With no apparent provocation, the Cummings claim, Okami immediately attacked one of the family’s older dogs. And to make matters even worse, they say, Sobie saw the whole thing.
With no other choice, the Cummings sent Okami back to Mathis. And that’s when they made another horrible discovery. Not only were the claims about Mathis’ state certification in North Carolina untrue, but there is no such thing as a state certification for service dog trainers anywhere in the U.S.
To add insult to injury, Mathis allegedly refused to refund the Cummings’ money, prompting a lawsuit. And then last November, Mathis reportedly notified clients by email that he was closing the kennel because it was “no longer sustainable.” The next day, the AP reports, he filed for bankruptcy protection.
North Carolina authorities launched an investigation based on a slew of ensuing complaints. And the allegations are damning. According to state Attorney General Josh Stein, Mathis “falsified medical records and breeder information.” Stein also alleges that Mathis “may have ‘siphoned’ as much as $240,000 of the nonprofit’s money for personal expenses.”
Mathis, a biotech engineer who co-founded Ry-Con Service Dogs with his wife after a service dog helped their autistic son, has emphatically denied the allegations. He also contends that his clients have broken their contracts, fallen behind on payments and misrepresented “conditions in their homes.”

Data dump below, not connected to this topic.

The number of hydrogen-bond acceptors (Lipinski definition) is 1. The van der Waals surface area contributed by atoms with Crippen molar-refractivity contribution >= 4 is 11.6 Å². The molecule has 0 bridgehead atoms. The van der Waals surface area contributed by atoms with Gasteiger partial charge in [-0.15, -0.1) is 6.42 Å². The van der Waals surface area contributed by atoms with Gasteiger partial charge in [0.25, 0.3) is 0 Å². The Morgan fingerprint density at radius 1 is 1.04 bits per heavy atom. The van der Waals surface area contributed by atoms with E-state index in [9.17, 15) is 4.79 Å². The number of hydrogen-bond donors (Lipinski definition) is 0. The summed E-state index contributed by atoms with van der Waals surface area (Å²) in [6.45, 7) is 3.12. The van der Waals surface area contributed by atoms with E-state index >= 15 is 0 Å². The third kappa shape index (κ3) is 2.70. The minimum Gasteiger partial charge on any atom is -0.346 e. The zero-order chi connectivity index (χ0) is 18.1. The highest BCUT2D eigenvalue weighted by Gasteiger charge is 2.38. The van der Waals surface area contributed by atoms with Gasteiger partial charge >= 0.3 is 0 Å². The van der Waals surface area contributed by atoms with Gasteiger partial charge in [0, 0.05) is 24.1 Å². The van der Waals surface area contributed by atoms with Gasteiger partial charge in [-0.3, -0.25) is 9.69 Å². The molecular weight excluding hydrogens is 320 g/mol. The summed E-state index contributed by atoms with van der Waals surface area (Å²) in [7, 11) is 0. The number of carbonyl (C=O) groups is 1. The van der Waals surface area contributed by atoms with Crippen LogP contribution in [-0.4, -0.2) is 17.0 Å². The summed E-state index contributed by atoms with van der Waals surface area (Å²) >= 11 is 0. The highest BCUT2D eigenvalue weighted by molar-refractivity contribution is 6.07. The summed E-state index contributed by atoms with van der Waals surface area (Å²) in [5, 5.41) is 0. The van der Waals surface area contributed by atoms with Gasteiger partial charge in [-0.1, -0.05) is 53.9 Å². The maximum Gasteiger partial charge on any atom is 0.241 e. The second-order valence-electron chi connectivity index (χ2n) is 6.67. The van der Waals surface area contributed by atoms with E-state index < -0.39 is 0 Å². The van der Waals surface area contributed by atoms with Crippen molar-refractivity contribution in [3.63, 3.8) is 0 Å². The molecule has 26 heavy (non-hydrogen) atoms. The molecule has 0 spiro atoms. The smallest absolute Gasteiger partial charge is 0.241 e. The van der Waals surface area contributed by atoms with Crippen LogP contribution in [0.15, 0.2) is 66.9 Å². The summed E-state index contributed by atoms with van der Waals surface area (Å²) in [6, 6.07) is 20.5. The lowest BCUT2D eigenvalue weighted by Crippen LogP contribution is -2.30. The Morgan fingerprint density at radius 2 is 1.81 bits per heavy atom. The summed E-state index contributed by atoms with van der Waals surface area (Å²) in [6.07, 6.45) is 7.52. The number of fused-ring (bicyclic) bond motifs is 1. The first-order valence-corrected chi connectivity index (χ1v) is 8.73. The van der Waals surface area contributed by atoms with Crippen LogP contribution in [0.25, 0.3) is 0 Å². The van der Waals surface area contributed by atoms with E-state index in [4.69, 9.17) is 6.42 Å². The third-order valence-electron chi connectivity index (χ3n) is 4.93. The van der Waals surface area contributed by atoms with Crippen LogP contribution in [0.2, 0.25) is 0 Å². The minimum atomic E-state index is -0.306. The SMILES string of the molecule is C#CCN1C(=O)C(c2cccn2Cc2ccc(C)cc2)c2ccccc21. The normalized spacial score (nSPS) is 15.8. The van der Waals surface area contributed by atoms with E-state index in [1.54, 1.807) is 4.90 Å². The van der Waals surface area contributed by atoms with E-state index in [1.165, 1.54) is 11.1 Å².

Only time will tell what the future holds for Mathis. In the meantime, all the Cummings can do is try to help their daughter recover from the PTSD she developed after witnessing Okami’s violent attack on their pet.
“Her life is not what it was,” her mother told the AP. “The light’s not back in her eyes yet.”
Apparently, Okami may also be facing an uncertain fate. According to the AP, Mathis sold her to another family — with a similar outcome. That family has also filed a complaint.
Time to set some boundaries
Although there is a growing demand for service dogs to help people with autism and PTSD, experts say there is little to no meaningful regulation or oversight for the training of such service dogs. As it now stands, the Americans with Disabilities Act (ADA) doesn’t even mandate that service dogs are professionally trained.
Until effective rules are implemented, families like the Cummings will be susceptible to incompetence… or worse.
“It is a lawless area. The Wild West,” David Favre, a law professor at Michigan State University and editor of its Animal Legal and Historical Center website, told the AP.
That needs to change.
Alexandra Bogdanovic is a paralegal and the owner/founder of In Brief Legal Writing Services. She is also an award-winning author and journalist whose interests include animal welfare and animal law. All opinions expressed in this forum are her own. Any information pertaining to legal matters is intended solely for general audiences and should not be regarded as legal advice.